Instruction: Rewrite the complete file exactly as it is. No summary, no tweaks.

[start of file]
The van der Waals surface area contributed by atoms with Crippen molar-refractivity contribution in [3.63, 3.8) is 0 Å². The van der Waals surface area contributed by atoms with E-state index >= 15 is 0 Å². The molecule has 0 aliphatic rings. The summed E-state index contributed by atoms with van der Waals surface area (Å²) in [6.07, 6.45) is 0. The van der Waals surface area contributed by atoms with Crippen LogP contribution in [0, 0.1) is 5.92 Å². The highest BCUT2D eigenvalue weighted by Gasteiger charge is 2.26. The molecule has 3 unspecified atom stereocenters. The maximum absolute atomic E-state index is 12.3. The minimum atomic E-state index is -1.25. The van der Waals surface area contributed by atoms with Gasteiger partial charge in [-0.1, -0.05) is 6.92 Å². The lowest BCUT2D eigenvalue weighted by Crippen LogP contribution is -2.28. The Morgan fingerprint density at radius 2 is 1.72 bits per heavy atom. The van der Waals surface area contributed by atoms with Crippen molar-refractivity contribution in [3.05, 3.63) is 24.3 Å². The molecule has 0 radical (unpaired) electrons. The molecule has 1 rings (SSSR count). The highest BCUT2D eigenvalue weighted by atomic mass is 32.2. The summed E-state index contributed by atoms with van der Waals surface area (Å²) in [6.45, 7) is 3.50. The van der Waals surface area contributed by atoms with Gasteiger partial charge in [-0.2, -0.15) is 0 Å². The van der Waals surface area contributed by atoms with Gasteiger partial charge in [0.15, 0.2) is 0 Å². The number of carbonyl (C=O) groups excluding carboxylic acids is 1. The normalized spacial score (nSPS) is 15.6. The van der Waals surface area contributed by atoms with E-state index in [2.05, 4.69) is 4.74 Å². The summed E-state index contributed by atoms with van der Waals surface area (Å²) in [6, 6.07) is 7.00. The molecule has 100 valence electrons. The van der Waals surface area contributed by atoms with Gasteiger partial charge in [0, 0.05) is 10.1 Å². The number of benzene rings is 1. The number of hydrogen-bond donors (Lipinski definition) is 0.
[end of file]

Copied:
The van der Waals surface area contributed by atoms with Crippen molar-refractivity contribution in [3.63, 3.8) is 0 Å². The van der Waals surface area contributed by atoms with E-state index >= 15 is 0 Å². The molecule has 0 aliphatic rings. The summed E-state index contributed by atoms with van der Waals surface area (Å²) in [6.07, 6.45) is 0. The van der Waals surface area contributed by atoms with Crippen LogP contribution in [0, 0.1) is 5.92 Å². The highest BCUT2D eigenvalue weighted by Gasteiger charge is 2.26. The molecule has 3 unspecified atom stereocenters. The maximum absolute atomic E-state index is 12.3. The minimum atomic E-state index is -1.25. The van der Waals surface area contributed by atoms with Gasteiger partial charge in [-0.1, -0.05) is 6.92 Å². The lowest BCUT2D eigenvalue weighted by Crippen LogP contribution is -2.28. The Morgan fingerprint density at radius 2 is 1.72 bits per heavy atom. The van der Waals surface area contributed by atoms with Crippen molar-refractivity contribution in [3.05, 3.63) is 24.3 Å². The molecule has 0 radical (unpaired) electrons. The molecule has 1 rings (SSSR count). The highest BCUT2D eigenvalue weighted by atomic mass is 32.2. The summed E-state index contributed by atoms with van der Waals surface area (Å²) in [6.45, 7) is 3.50. The van der Waals surface area contributed by atoms with Gasteiger partial charge in [-0.2, -0.15) is 0 Å². The van der Waals surface area contributed by atoms with Gasteiger partial charge in [0.15, 0.2) is 0 Å². The number of carbonyl (C=O) groups excluding carboxylic acids is 1. The normalized spacial score (nSPS) is 15.6. The van der Waals surface area contributed by atoms with E-state index in [2.05, 4.69) is 4.74 Å². The summed E-state index contributed by atoms with van der Waals surface area (Å²) in [6, 6.07) is 7.00. The molecule has 100 valence electrons. The van der Waals surface area contributed by atoms with Gasteiger partial charge in [0, 0.05) is 10.1 Å². The number of benzene rings is 1. The number of hydrogen-bond donors (Lipinski definition) is 0.